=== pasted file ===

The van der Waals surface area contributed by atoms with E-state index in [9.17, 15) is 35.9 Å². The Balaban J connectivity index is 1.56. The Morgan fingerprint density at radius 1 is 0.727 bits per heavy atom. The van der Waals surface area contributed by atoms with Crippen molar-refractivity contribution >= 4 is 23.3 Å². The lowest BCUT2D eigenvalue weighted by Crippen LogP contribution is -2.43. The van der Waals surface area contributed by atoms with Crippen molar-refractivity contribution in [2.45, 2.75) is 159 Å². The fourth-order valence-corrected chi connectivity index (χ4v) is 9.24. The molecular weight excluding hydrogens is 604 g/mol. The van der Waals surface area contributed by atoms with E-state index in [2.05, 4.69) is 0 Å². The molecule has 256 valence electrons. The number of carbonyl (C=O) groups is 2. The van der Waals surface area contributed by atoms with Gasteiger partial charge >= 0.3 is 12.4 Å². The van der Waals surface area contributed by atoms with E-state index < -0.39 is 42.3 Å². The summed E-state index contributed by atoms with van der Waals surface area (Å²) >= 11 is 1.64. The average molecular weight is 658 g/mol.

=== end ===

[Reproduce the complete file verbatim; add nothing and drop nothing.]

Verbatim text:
The van der Waals surface area contributed by atoms with E-state index in [9.17, 15) is 35.9 Å². The Balaban J connectivity index is 1.56. The Morgan fingerprint density at radius 1 is 0.727 bits per heavy atom. The van der Waals surface area contributed by atoms with Crippen molar-refractivity contribution >= 4 is 23.3 Å². The lowest BCUT2D eigenvalue weighted by Crippen LogP contribution is -2.43. The van der Waals surface area contributed by atoms with Crippen molar-refractivity contribution in [2.45, 2.75) is 159 Å². The fourth-order valence-corrected chi connectivity index (χ4v) is 9.24. The molecular weight excluding hydrogens is 604 g/mol. The van der Waals surface area contributed by atoms with E-state index in [2.05, 4.69) is 0 Å². The molecule has 256 valence electrons. The number of carbonyl (C=O) groups is 2. The van der Waals surface area contributed by atoms with Gasteiger partial charge >= 0.3 is 12.4 Å². The van der Waals surface area contributed by atoms with E-state index < -0.39 is 42.3 Å². The summed E-state index contributed by atoms with van der Waals surface area (Å²) >= 11 is 1.64. The average molecular weight is 658 g/mol.